Daniels does have flaws. He has shown a propensity to hold the ball too long and needs better pocket awareness. He was sacked two more times Saturday for a loss of 18 yards, giving him five in two games. He also had an interception dropped by South Carolina’s Shilo Sanders, Deion Sanders’ son.
“I thought he did a good job,” Smart said of Daniels. “He took the things that the defense gave to him, he made some good throws, he understands protections, he knows what coverages they’re in. He did what we asked him to do.”
Smart also referenced Daniels under-throwing Jermaine Burton, who was wide open on a deep wheel route down the sideline in the first half.
“But he understands what we’re trying to do and did a good job of handling the offense,” Smart said.
“D’Wan and I have had several conversations,” Smart said when asked about it after the game. “D’Wan has been very communicative. He’s handled things really well. The stuff that goes on with D’Wan and our team and us is really a team-related deal, so I’m not really going to comment on it. But D’Wan’s handled everything with first class.”
There are reports that the 6-foot-6, 210-pound redshirt freshman from Belleville, Mich., intends to transfer. As of Saturday, however, Mathis’ name was not in the transfer portal.
Georgia’s 332 yards rushing was its most since getting 426 yards on the ground against UMass in 2018. The Bulldogs’ 45 points was also their most ever against South Carolina in Columbia, topping the previous best of 41 in 2018.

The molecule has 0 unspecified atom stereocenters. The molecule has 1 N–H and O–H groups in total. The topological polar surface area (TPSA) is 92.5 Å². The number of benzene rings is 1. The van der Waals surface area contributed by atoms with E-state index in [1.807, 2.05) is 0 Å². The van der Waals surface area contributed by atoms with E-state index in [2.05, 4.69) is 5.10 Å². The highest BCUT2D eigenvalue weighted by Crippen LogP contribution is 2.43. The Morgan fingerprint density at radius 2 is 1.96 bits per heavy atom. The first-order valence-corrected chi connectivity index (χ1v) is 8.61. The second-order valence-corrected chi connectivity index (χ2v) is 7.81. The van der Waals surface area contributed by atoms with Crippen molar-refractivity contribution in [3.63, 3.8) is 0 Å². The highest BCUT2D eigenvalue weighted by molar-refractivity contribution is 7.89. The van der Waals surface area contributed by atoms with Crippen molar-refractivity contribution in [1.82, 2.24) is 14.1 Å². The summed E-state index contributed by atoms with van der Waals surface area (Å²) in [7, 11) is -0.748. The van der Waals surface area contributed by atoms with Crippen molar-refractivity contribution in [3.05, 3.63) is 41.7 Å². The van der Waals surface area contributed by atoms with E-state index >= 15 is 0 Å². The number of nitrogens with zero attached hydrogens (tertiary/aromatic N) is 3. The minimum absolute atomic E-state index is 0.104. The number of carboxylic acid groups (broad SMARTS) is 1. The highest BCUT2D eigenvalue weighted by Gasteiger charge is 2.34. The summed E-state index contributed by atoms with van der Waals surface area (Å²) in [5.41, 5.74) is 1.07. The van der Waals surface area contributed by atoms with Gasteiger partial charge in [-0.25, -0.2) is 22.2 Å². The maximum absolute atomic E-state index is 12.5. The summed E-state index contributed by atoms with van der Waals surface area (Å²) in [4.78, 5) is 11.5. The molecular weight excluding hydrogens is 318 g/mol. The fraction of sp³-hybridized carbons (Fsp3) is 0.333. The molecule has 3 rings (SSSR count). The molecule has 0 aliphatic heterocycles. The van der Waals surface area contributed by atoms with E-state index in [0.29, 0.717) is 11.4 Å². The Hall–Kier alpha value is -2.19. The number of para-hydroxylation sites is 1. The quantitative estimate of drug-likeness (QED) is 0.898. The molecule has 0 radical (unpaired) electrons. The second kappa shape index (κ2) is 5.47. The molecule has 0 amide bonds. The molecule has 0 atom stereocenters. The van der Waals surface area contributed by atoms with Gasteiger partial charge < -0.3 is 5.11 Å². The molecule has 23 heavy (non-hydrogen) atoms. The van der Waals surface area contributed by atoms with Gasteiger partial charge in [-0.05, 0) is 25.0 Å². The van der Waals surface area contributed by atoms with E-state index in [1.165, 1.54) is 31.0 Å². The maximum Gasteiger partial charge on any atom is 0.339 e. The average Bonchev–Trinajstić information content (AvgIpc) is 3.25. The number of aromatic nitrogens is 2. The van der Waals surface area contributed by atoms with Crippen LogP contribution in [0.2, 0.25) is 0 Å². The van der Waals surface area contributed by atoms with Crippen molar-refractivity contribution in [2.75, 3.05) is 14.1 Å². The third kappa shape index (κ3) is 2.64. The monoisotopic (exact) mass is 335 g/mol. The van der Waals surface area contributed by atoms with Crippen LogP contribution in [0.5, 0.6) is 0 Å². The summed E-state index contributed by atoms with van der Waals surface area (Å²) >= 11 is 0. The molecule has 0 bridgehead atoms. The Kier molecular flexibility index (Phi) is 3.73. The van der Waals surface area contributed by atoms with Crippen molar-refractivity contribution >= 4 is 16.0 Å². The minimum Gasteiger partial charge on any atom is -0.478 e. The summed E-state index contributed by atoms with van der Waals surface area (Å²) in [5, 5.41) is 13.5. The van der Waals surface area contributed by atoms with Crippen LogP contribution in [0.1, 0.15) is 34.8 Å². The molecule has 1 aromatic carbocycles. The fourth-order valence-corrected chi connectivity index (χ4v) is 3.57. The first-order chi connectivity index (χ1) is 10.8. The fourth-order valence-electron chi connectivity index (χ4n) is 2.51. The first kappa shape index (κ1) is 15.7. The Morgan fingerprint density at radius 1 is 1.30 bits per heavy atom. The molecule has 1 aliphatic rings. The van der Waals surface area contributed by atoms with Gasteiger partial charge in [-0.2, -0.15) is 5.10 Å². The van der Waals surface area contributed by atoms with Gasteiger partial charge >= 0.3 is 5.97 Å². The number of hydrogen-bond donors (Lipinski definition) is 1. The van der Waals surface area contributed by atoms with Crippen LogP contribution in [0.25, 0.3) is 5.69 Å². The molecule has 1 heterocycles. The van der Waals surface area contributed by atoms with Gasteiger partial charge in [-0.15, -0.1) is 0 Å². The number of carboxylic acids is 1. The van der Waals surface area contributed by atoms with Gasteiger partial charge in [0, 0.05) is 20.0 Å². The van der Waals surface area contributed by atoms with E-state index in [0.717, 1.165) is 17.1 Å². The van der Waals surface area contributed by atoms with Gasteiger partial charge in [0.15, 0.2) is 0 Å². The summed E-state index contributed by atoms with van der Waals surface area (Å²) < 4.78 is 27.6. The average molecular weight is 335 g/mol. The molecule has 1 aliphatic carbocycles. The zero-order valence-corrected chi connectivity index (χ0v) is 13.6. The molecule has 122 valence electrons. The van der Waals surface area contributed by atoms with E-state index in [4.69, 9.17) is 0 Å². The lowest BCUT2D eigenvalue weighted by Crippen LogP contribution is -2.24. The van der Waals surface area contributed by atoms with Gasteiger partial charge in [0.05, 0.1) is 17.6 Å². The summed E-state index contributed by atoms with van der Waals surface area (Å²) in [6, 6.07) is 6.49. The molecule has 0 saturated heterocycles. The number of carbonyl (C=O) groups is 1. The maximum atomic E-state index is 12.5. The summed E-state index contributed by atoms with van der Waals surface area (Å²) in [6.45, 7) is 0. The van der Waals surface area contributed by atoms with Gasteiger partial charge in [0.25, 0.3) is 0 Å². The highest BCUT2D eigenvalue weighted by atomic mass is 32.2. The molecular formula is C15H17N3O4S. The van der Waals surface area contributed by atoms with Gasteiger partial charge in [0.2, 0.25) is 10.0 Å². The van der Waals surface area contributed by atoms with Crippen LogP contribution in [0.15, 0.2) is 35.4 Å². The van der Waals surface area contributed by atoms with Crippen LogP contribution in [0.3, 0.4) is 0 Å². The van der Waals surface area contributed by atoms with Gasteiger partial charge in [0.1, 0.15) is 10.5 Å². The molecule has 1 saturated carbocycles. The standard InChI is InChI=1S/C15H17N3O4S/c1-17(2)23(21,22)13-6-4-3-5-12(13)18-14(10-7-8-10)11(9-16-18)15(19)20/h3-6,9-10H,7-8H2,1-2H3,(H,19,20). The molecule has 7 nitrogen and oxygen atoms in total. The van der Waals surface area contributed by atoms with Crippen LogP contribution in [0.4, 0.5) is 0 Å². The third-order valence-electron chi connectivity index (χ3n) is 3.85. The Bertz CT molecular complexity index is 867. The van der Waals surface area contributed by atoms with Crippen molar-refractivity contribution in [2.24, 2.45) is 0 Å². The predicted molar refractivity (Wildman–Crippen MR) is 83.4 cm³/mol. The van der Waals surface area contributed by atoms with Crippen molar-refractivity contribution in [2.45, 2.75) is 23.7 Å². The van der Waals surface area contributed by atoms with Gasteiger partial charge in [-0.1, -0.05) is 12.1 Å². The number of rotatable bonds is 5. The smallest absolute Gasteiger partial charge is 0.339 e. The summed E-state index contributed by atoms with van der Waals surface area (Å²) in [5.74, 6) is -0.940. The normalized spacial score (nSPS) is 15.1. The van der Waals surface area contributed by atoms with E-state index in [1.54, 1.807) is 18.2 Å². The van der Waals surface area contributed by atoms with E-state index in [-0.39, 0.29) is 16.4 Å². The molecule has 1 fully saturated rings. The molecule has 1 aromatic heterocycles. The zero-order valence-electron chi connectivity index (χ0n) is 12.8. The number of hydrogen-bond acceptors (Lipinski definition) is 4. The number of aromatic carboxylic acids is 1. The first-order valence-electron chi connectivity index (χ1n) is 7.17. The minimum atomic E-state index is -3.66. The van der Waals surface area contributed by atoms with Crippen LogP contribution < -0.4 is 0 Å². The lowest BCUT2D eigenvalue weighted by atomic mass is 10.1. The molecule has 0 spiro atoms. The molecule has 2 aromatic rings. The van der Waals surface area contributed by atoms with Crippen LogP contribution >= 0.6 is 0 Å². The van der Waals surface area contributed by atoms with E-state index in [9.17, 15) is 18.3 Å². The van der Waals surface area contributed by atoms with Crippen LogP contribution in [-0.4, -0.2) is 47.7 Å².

Smart was pleased by all that, but not thrilled. South Carolina was missing three defensive-line starters on Saturday, as well as three defensive backs.
“We didn’t go out and re-invent the wheel to run the ball,” Smart said. “We played a team that had three or four guys out, had some COVID issues, a couple of other injuries that probably hurt their depth. They are a very beat-up football team and they’re probably not as stout as Mississippi State up front.”
Still, Georgia’s run game was remarkably dominant. Georgia backs averaged 8.2 yards on 44 carries. James Cook led the way with 104 yards on six carries and two touchdowns and Zamir White added 84 on 13 and also scored twice. Freshman Daijun Edwards played most of the fourth quarter and finished with 77 yards on 14 carries. It appeared he had scored his first career TD, but the 15-yard run was nullified due to an illegal formation penalty.
Credit: Sean Rayford
Credit: Sean Rayford
On an otherwise quiet night for the passing game, it was a big night two Georgia receivers in particular, tight end Tré McKitty and flanker Arian Smith.